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Dismal GDP: Don’t Judge a Book by Looking at the Cover

Brian Wesbury 29 April 2009 No Comment

Get ready, first quarter gross domestic product data will be released on Wednesday and it will show the second sharp quarterly contraction in a row.  I expect an annualized 4.2% decline in Q1, after a 6.3% drop in the last quarter of 2008.

But judging this book by its cover will be a little misleading.  There is a stark difference between the economic pain of late 2008 and the economic pain in Q1.  A huge drop in the velocity of money pulled consumption down by 3.8% at an annual rate in Q3-2008, and then 4.3% in Q4.  The panic was so widespread that food consumption fell at the fastest pace since the late 1940s – a very strange occurrence.

This changed in early 2009 as velocity apparently picked up.  Food sales turned up and our models show consumer spending increased at a 1.5% annual rate in Q1, which would be its best showing since 2007.  But this strength will be more than offset by weakness on the business side of the economy.  Businesses, in a reaction to the consumer pull-back, dropped investment spending, slowed production, and cut inventories.  Despite the rebound in consumer spending this year, businesses are still not certain that velocity has returned.

But businesses can’t contract forever if consumers are bouncing back.  With Fed policy super easy, velocity reviving, and inventories shrinking, a revival on the business side of the economy is on tap for later this year.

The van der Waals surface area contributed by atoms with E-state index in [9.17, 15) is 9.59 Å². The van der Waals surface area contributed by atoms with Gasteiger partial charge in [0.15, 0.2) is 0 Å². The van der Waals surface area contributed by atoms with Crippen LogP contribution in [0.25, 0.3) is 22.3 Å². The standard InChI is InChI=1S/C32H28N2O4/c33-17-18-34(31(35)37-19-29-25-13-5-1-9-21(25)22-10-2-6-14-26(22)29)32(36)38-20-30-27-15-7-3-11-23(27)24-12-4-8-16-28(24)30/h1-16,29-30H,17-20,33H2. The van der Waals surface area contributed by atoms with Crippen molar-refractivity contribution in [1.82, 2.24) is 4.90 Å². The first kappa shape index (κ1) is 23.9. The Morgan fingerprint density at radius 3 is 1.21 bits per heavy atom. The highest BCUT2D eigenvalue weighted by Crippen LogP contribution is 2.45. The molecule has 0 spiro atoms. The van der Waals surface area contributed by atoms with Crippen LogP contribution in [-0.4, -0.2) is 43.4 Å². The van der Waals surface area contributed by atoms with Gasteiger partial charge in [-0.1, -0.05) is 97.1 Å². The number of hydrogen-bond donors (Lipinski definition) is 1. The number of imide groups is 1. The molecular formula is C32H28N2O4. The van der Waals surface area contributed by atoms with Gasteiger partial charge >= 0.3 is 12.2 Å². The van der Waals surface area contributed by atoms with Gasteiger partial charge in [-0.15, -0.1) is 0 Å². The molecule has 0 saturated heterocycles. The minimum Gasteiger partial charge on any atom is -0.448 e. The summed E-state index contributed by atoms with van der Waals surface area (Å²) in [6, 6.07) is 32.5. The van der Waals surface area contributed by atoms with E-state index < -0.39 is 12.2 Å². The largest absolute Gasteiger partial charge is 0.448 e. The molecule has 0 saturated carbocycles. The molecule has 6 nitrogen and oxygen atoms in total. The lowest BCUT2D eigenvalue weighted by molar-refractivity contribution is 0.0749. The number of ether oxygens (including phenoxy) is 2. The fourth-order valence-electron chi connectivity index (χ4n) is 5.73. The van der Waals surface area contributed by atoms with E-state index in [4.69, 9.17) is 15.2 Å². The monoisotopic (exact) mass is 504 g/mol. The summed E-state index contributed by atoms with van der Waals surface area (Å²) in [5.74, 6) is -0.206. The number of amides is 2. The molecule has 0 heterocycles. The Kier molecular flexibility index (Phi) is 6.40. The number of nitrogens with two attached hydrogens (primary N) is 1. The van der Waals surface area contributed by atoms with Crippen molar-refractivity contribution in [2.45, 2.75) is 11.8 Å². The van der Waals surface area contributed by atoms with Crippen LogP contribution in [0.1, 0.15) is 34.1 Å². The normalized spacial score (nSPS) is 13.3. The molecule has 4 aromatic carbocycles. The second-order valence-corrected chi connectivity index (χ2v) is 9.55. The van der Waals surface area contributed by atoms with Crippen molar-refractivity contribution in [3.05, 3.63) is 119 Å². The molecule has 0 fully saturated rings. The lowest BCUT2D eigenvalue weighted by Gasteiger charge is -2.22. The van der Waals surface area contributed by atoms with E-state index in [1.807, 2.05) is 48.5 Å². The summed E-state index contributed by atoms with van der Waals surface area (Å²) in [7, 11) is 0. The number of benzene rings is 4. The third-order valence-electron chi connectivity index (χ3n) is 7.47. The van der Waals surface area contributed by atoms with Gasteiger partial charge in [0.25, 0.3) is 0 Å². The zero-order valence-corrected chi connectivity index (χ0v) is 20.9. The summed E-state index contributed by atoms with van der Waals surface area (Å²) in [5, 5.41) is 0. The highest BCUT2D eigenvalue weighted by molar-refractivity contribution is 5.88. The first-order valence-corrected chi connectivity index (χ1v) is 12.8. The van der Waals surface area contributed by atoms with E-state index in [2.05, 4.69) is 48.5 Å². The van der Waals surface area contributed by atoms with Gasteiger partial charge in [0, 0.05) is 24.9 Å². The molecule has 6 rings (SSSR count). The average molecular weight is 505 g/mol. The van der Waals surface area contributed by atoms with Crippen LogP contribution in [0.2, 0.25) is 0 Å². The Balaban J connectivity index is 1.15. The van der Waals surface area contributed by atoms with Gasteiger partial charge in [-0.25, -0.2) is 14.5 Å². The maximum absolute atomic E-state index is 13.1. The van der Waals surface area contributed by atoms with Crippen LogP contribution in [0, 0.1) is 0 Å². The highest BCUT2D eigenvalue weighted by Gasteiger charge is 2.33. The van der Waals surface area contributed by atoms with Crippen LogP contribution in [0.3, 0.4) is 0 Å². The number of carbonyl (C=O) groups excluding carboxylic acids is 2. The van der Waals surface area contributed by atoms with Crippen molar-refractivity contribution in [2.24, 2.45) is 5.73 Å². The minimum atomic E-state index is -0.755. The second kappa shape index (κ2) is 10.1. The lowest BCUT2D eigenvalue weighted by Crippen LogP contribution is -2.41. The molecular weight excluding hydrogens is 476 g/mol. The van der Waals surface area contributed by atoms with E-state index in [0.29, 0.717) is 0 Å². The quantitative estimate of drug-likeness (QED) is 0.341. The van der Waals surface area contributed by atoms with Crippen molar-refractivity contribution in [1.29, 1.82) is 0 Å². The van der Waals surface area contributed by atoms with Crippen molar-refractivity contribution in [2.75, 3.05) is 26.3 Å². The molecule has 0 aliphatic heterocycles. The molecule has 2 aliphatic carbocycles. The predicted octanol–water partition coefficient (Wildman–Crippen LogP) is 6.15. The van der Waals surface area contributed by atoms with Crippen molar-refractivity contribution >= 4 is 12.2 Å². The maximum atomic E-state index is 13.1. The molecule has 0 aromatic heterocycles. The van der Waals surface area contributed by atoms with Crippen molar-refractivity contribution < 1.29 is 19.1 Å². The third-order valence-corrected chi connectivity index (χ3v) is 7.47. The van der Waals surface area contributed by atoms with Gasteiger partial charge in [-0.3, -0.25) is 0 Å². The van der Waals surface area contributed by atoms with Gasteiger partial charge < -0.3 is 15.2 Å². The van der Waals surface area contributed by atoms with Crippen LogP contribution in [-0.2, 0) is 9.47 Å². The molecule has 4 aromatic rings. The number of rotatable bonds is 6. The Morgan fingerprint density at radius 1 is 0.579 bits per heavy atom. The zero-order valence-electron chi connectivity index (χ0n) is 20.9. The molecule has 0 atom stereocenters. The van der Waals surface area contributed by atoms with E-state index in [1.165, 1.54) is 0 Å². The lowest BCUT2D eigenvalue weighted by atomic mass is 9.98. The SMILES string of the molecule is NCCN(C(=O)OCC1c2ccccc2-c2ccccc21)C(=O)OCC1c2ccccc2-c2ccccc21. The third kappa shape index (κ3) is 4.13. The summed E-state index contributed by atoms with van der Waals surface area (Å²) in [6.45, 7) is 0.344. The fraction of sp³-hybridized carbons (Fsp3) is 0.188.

In addition, it is important to remember that quarterly real GDP reflects a moving average of economic activity.  It shows the three-month production average versus the previous three month average.  As such, real GDP is most heavily influenced by economic performance early in the quarter.  Recent data show the recession is rapidly losing steam but that change will not show up in real GDP until the Q2 GDP report in late July.

Below, I set out the components of real GDP that comprise my -4.2% forecast for Q1.

Personal Consumption:  We already have full consumption data for January/February as well as auto sales and retail sales for March.  The only piece missing is March services.  I estimate real consumption grew at a 1.5% annual rate in Q1.  With consumption accounting for 70% of GDP, real PCE will contribute 1.1 points to real GDP growth (1.1 equals 70% of 1.5).

Business Investment:  Data through February suggest weakness in both investment in equipment and software as well as business construction.  I estimate that overall business fixed investment shrank at a 27% annual rate in Q1.   With business investment accounting for 10.5% of GDP, this translates into a drag of 2.8 points for real GDP growth (-2.8 equals 10.5% of 27).

Housing:  Data on home building suggests a decline at about a 36% annual rate in Q1.  Given that the sector now makes up only 3% of GDP, this translates into a drag of 1.1 points on real GDP growth (-1.1 equals 3% of 36).

Government:  Defense spending and public construction were unusually weak, suggesting gov’t spending will be a 0.2 point drag on real GDP rather than the usual positive 0.3 or 0.4.

Trade:  The inflation-adjusted trade deficit shrank rapidly in Q1, suggesting net exports will add about 1.3 points to real GDP growth.

Inventories:  I assume businesses around the country reduced stockpiles at an annual rate of $111 billion, the largest drop on record, resulting in a drag of 2.5 points on GDP.

First Quarter GDP: = -4.2%

Editorial Note The U.S. economy contracted 6.1% in the first quarter

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Brian Wesbury is Chief Economist for First Trust.  Read more here

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